But that wasn’t going to happen, because the administration had no intention of removing their military foot print from the oil colonies. The most they were willing to do was to shuffle the offending foot to a less politically contentious part of the Gulf, Qatar. Moreover, seriously dealing with Bin Laden’s third contention would have involved restraining Sharon’s expansionist real estate fantasies. When it comes to the vision of a Greater Israel, the neo-cons are more Catholic than the pope. Focusing on Saddam took the heat away from the Israeli occupation.
The Bush administration knew that Saddam did not have WMDs. Even when Iraq actually possessed them during the First Gulf War, Saddam did not use them for fear of massive retribution. Perhaps the greatest irony of the war is that Iraq was the only major player in the Middle East that did not possess WMDs. Israel has all three varieties with a nuclear arsenal that rivals China. Libya was working on them. Pakistan has nuclear weapons. Syria, Iran, Egypt and Saudi Arabia probably all have some kind of chemical warfare capabilities. Only Iraq was empty handed.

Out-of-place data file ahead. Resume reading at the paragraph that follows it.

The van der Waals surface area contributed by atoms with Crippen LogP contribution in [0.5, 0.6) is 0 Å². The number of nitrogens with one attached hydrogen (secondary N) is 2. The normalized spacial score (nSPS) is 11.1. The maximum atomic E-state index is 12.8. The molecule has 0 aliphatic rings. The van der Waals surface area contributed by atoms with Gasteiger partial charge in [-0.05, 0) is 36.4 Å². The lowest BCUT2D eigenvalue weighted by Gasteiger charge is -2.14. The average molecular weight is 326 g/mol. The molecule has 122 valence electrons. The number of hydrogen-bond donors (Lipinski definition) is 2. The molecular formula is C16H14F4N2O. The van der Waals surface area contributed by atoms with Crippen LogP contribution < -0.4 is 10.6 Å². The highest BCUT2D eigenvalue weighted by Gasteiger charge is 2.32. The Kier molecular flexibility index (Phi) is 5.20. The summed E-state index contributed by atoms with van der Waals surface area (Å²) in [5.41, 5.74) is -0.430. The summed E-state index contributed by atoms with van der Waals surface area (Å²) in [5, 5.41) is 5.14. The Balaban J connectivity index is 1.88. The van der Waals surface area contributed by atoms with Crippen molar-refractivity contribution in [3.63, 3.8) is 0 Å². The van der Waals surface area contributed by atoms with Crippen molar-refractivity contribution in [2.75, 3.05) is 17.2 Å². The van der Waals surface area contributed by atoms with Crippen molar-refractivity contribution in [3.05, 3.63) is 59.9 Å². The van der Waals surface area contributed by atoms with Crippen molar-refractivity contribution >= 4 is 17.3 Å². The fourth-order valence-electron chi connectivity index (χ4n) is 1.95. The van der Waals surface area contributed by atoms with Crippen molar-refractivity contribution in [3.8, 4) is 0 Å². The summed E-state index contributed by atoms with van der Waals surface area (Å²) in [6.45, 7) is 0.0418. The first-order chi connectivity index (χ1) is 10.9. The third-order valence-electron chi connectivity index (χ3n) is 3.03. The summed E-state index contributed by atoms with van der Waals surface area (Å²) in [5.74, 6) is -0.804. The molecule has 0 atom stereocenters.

All the same, as a result of the war, Bin Laden’s followers can no longer gripe about genocidal sanctions or foreign bases on sacred Saudi soil. Neither will they grieve over the departure of the bearded lady of Tikrit. The only contentions they have these days concern the Yankee occupation of sacred Iraqi soil and Sharon’s murderous goon squads shooting up Gaza refugee camps and building an American subsidized apartheid wall. The first installment for this new and improved national security environment amounts to 550 young American lives, uncounted thousands of Iraqi dead, a few hundred billion in devalued greenbacks and a new generation of potential Al Qaeda candidates. The next installment for appeasing Bin Laden has yet to be calculated. Keep that public purse wide open. It is way too early to measure the cost in blood and treasure.
Other Articles by Ahmed Amr
Intelligence Failures for Dummies